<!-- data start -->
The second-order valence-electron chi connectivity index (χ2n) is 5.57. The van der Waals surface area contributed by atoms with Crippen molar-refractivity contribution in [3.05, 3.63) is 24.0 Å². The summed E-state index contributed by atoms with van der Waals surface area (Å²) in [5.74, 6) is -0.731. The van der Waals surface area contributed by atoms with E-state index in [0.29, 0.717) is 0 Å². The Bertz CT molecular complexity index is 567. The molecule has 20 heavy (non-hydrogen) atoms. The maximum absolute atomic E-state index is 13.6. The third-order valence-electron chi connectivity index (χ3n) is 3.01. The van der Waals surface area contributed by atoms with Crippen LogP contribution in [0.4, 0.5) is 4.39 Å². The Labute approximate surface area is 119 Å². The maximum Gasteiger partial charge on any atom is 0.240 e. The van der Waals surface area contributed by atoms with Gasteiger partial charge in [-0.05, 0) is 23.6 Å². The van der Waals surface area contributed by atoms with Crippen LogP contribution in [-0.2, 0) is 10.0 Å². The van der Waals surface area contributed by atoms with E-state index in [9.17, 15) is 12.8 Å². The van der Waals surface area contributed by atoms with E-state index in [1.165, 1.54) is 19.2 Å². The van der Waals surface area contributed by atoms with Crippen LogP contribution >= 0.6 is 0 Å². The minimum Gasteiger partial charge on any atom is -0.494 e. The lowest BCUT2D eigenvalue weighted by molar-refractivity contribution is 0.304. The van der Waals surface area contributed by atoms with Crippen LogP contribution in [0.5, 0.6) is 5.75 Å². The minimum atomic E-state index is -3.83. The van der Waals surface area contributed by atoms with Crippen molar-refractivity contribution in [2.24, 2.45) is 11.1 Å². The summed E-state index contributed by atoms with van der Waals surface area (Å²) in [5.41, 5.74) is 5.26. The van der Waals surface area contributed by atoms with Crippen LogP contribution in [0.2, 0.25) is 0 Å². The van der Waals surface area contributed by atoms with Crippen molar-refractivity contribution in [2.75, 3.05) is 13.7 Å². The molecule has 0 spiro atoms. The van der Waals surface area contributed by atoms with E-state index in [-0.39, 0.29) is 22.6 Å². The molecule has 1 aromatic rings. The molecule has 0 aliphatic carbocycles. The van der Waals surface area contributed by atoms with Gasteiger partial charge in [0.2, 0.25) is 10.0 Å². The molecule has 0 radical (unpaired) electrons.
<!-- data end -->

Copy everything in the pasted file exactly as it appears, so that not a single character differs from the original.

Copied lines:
The second-order valence-electron chi connectivity index (χ2n) is 5.57. The van der Waals surface area contributed by atoms with Crippen molar-refractivity contribution in [3.05, 3.63) is 24.0 Å². The summed E-state index contributed by atoms with van der Waals surface area (Å²) in [5.74, 6) is -0.731. The van der Waals surface area contributed by atoms with E-state index in [0.29, 0.717) is 0 Å². The Bertz CT molecular complexity index is 567. The molecule has 20 heavy (non-hydrogen) atoms. The maximum absolute atomic E-state index is 13.6. The third-order valence-electron chi connectivity index (χ3n) is 3.01. The van der Waals surface area contributed by atoms with Crippen LogP contribution in [0.4, 0.5) is 4.39 Å². The Labute approximate surface area is 119 Å². The maximum Gasteiger partial charge on any atom is 0.240 e. The van der Waals surface area contributed by atoms with Gasteiger partial charge in [-0.05, 0) is 23.6 Å². The van der Waals surface area contributed by atoms with Crippen LogP contribution in [-0.2, 0) is 10.0 Å². The van der Waals surface area contributed by atoms with E-state index in [9.17, 15) is 12.8 Å². The van der Waals surface area contributed by atoms with E-state index in [1.165, 1.54) is 19.2 Å². The van der Waals surface area contributed by atoms with Crippen LogP contribution >= 0.6 is 0 Å². The minimum Gasteiger partial charge on any atom is -0.494 e. The lowest BCUT2D eigenvalue weighted by molar-refractivity contribution is 0.304. The van der Waals surface area contributed by atoms with Crippen LogP contribution in [0.5, 0.6) is 5.75 Å². The minimum atomic E-state index is -3.83. The van der Waals surface area contributed by atoms with Crippen molar-refractivity contribution in [2.24, 2.45) is 11.1 Å². The summed E-state index contributed by atoms with van der Waals surface area (Å²) in [5.41, 5.74) is 5.26. The van der Waals surface area contributed by atoms with Crippen LogP contribution in [0.2, 0.25) is 0 Å². The van der Waals surface area contributed by atoms with Crippen molar-refractivity contribution in [2.75, 3.05) is 13.7 Å². The molecule has 0 spiro atoms. The van der Waals surface area contributed by atoms with E-state index in [-0.39, 0.29) is 22.6 Å². The molecule has 1 aromatic rings. The molecule has 0 aliphatic carbocycles. The van der Waals surface area contributed by atoms with Gasteiger partial charge in [0.2, 0.25) is 10.0 Å². The molecule has 0 radical (unpaired) electrons.